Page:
The solution is simple. But…
The resumption of contacts between Lahore and Islamabad and Pakistan and India, both are breaking news of this year. In a respect, the news of contacts between Lahore and Islamabad is even bigger than that of those between Pakistan and India. There wasn’t enough estrangement and mutual discord in the backdrop of the Delhi meeting as is the baggage and backdrop for the Lahore-Islamabad liaison.
The leaders of Lahore and Islamabad did not let the golden opportunity for snark to let slip. Such was the environment that PM Gilani, who normally knows his poetry, recited some verses incorrectly. The out-of-meter verses are below:
Humain daraatay hain taareekyon say
Jinn kay dil main roshni ki tamanna nahin
(Those who scare us of darkness
Have themselves no hope of light in their hearts)
Whatever this string of words is that came out of the PM’s mouth, this couplet is not a shaer. I will not accept that even if an executive ordinance says so.
The intricacies of poetic diction and prosody aside, let’s get back to the discussion at hand. The contact that was resumed after a long item was done so to deal with the monstrous problem known as electricity loadshedding. The four chief ministers, Governor KP and the prime minister along with their team of experts had long deliberations and finally found the ‘solution’ they were looking for: to overcome the shortfall of about thousands of MW, let’s save hundreds of MW. And to save these few hundred, let’s play havoc with the day-to-day civilian life. Obviously, office timings will change. Weekly holidays will increase. Also, school timings will have to change too. Factories will have to make adjustments to their timetables too. And despite doing all this, there would be little to no respite to loadshedding or any alleviation of any consequent day-to-day difficulties. So if resources cannot be distributed equitably, then let deprivation be distributed so.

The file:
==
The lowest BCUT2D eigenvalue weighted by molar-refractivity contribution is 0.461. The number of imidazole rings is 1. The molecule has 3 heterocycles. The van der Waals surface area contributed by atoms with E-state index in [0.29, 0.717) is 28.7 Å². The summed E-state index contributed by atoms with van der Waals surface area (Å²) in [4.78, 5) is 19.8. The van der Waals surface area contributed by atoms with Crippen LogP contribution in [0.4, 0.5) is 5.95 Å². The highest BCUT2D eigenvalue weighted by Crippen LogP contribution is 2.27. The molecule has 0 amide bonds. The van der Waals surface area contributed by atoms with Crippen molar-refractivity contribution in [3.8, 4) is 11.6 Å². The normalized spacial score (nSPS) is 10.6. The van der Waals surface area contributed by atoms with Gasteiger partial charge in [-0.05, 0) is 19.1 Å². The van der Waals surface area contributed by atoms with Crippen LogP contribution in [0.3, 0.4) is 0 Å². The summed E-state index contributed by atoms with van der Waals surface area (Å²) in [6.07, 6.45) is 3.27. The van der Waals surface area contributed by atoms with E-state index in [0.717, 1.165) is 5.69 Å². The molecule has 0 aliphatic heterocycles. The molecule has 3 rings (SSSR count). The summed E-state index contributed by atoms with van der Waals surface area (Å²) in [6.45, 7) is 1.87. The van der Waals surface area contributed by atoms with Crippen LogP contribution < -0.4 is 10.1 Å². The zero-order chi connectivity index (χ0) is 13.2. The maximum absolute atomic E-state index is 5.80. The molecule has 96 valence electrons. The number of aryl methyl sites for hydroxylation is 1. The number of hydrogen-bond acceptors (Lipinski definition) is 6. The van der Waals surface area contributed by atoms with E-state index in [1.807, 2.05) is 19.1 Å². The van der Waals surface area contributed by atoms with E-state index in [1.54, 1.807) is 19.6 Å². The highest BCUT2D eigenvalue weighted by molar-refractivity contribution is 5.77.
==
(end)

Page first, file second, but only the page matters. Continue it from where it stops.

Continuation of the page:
But this conference had a solution which could entail distribution of light and not darkness. According to this simple formula, the resources given to the provinces by the federation were well excess of their needs. So much so, that some of the provinces couldn’t spend them even if they wanted to. If the provinces were to return Rs 50 billion from this money for three months to the federation to deal with the circular debt, the problem of loadshedding could end. The plan was elegant in its simplicity. It entailed no extra burden on the provinces. All that they had to do was not take 50 billion in payables that the federation gives to them in lieu of paying off the circular debt. Just a simple write-off to get rid of this gargantuan circular debt within one, two, three months.